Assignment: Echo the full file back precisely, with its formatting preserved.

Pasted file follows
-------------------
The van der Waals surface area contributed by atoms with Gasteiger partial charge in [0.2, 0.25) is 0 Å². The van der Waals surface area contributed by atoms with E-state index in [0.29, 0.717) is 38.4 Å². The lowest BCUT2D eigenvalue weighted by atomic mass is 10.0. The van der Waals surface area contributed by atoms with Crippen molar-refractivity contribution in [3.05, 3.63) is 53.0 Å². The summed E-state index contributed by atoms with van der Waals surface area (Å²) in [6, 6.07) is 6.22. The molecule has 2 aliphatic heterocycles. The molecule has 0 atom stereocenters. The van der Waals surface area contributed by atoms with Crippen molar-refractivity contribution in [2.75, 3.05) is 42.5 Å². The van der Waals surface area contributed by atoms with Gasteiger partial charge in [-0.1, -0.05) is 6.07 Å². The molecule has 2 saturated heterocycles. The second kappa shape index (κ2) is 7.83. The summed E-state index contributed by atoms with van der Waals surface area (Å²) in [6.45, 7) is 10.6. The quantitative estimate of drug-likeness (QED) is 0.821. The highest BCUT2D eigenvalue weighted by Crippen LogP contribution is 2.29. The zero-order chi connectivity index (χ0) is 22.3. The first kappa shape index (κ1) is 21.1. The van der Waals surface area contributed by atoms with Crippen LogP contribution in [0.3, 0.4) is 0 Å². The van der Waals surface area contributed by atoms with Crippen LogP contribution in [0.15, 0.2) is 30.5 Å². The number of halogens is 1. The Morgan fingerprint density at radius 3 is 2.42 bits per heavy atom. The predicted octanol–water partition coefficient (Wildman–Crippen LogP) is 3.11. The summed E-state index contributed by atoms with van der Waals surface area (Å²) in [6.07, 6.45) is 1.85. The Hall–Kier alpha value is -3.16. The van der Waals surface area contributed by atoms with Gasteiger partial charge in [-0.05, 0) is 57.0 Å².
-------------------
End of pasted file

The van der Waals surface area contributed by atoms with Gasteiger partial charge in [0.2, 0.25) is 0 Å². The van der Waals surface area contributed by atoms with E-state index in [0.29, 0.717) is 38.4 Å². The lowest BCUT2D eigenvalue weighted by atomic mass is 10.0. The van der Waals surface area contributed by atoms with Crippen molar-refractivity contribution in [3.05, 3.63) is 53.0 Å². The summed E-state index contributed by atoms with van der Waals surface area (Å²) in [6, 6.07) is 6.22. The molecule has 2 aliphatic heterocycles. The molecule has 0 atom stereocenters. The van der Waals surface area contributed by atoms with Crippen molar-refractivity contribution in [2.75, 3.05) is 42.5 Å². The van der Waals surface area contributed by atoms with Gasteiger partial charge in [-0.1, -0.05) is 6.07 Å². The molecule has 2 saturated heterocycles. The second kappa shape index (κ2) is 7.83. The summed E-state index contributed by atoms with van der Waals surface area (Å²) in [6.45, 7) is 10.6. The quantitative estimate of drug-likeness (QED) is 0.821. The highest BCUT2D eigenvalue weighted by Crippen LogP contribution is 2.29. The zero-order chi connectivity index (χ0) is 22.3. The first kappa shape index (κ1) is 21.1. The van der Waals surface area contributed by atoms with Crippen LogP contribution in [0.3, 0.4) is 0 Å². The van der Waals surface area contributed by atoms with Crippen LogP contribution in [0.15, 0.2) is 30.5 Å². The number of halogens is 1. The Morgan fingerprint density at radius 3 is 2.42 bits per heavy atom. The predicted octanol–water partition coefficient (Wildman–Crippen LogP) is 3.11. The summed E-state index contributed by atoms with van der Waals surface area (Å²) in [6.07, 6.45) is 1.85. The Hall–Kier alpha value is -3.16. The van der Waals surface area contributed by atoms with Gasteiger partial charge in [-0.05, 0) is 57.0 Å².